Agriculture

Wed
27
May

What's Up at the USDA Office?

Upcoming Deadlines/Dates
May 15 – August 1: Primary Nesting Season - No MCM work on CRP acres
May 26 – August 28: Coronavirus Food Assistance Program (CFAP) Signup
June 30: 2020 ARCPLC Election
July 15: Crop Certification
September 30: PLC Yield Update

Wed
27
May

Iowa cash rents show slight increase

Cash rent per acre up over last year, but economic challenges could influence the future

Despite another difficult year in agriculture, cash rents still posted an increase of about 1.4%, according to this year’s Cash Rental Rates for Iowa 2020 Survey, released earlier this month.

Rates across the state averaged $222 per acre, compared to $219 per acre in 2019, the fourth year of relatively stable rates, but at levels about 18% lower than the historical peak reached in 2013, of $270 per acre.

“It’s surprising for me to see that cash rents are pretty stable and have not gone down,” said Alejandro Plastina, associate professor and extension economist at Iowa State University. “And that’s likely a reflection that government programs last year were injecting enough liquidity.”

Wed
27
May

Dairy News and Views Podcast keeps Iowa producers informed

Dairy producers across Iowa have a new way of receiving information, thanks to a new podcast launched by dairy specialists with Iowa State University Extension and Outreach.

“Dairy News & Views from Iowa State University” began recording in April, featuring timely topics related to the COVID-19 pandemic and dairy production in general.

The podcasts are recorded every two weeks, and feature commentary by ISU Extension and Outreach dairy specialists Jennifer Bentley and Fred Hall, in conversation with other Iowa State dairy industry experts.

“The podcasts offer another way for dairy producers and the dairy industry in Iowa to receive current and timely information and resources on dairy production practices, financial management and practical strategies in dealing with farm stress,” said Bentley.

Wed
20
May

What's Up at the USDA Office?

Upcoming Deadlines/Dates
May 15 – August 1: Primary Nesting Season – No MCM work on CRP acres
June 30: 2020 ARCPLC Election
July 15: Crop Certification
September 30: PLC Yield Update

2020 Crop Certification
The on-going COVID-19 situation has changed the way we operate at the office.  We are conducting much more business through phone and email.  Unfortunately, at this time, it appears we will not be able to certify crops face-to-face at the office.  Our office has mailed out farm maps to the operator for them to mark the crops planted, date planted, and shares.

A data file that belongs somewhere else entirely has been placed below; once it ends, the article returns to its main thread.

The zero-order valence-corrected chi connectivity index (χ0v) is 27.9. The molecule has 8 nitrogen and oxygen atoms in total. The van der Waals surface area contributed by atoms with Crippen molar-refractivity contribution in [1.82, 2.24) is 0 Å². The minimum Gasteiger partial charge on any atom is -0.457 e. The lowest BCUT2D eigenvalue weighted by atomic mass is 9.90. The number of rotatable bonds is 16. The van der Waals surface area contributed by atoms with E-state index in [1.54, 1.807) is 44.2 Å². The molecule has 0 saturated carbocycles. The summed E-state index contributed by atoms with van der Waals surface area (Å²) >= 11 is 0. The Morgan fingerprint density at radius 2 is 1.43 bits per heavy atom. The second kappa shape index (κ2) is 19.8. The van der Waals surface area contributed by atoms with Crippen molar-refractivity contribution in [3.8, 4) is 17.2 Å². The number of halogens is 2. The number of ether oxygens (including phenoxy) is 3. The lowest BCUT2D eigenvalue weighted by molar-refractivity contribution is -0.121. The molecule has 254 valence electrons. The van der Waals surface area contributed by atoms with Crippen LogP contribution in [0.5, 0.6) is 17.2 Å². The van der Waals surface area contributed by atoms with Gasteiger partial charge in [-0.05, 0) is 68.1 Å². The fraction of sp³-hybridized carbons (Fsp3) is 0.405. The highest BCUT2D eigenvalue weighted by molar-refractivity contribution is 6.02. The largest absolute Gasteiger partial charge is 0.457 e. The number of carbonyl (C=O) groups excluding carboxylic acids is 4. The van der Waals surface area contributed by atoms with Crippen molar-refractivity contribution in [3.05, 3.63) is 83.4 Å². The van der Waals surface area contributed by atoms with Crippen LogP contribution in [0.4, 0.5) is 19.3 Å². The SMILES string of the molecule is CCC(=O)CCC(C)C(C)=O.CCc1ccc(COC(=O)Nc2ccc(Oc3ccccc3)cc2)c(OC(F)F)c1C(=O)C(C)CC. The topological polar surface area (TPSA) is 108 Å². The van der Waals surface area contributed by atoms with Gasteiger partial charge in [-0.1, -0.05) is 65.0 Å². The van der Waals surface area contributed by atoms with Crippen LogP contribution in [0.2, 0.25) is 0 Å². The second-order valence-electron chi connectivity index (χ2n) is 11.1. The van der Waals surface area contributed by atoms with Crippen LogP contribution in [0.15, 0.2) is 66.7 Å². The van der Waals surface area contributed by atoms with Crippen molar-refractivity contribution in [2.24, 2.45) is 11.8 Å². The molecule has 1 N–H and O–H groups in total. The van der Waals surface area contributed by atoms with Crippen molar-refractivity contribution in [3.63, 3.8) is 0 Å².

Wed
20
May

To spray or not to spray?


Frost damaged pennycress (April 2007). Reduced control would be likely if spraying weeds with this extent of frost injury.

by Dr. Bob Hartzler, professor of agronomy and extension weed specialist

Although most crop fields have not reached the stage for regularly planned POST herbicide applications, there likely are situations where people would like to get weeds controlled prior to the rain forecast later this week.  The question is what impact will this weekend’s frost have on herbicide performance.

Herbicides perform best on actively growing weeds, thus weeds damaged by the frost will have decreased sensitivity.  If the target is small summer annuals (2 or less true leaves) I suspect effective control can still be achieved.  If summer annuals are bigger than this and showing signs of frost damage, it probably would be best to delay applications until new growth is present.

Wed
20
May

2020 scouting recommendations for black cutworm


Figure 1. Estimated black cutworm dates for each Iowa crop reporting district based on peak flights during April.

Figure 2. Black cutworm larvae have grainy and light grey to black skin. Photo by Adam Sisson.

Figure 3. Black cutworm (left) can be distinguished from other larvae, such as dingy cutworm (right), by the dark tubercles along their bodies. For black cutworm, the tubercles nearest the head on each segment are about 1/3 the size of the tubercle closest to the rear. Corresponding tubercles on dingy cutworm are about the same size. Photos by Adam Sisson.

Figure 4. Black cutworm is known for completely severing corn seedlings. However, injury from black cutworm larvae usually begins above the soil surface. Leaf feeding can occur (left), or larvae can severely damage or kill plants (right). Photo on left copyright Marlin Rice; photo on right courtesy of Jon Kiel.

by Ashley Dean, extension program specialist, Erin Hodgson, associate professor, Integrated Crop Management News, and Iowa State University Extension and Outreach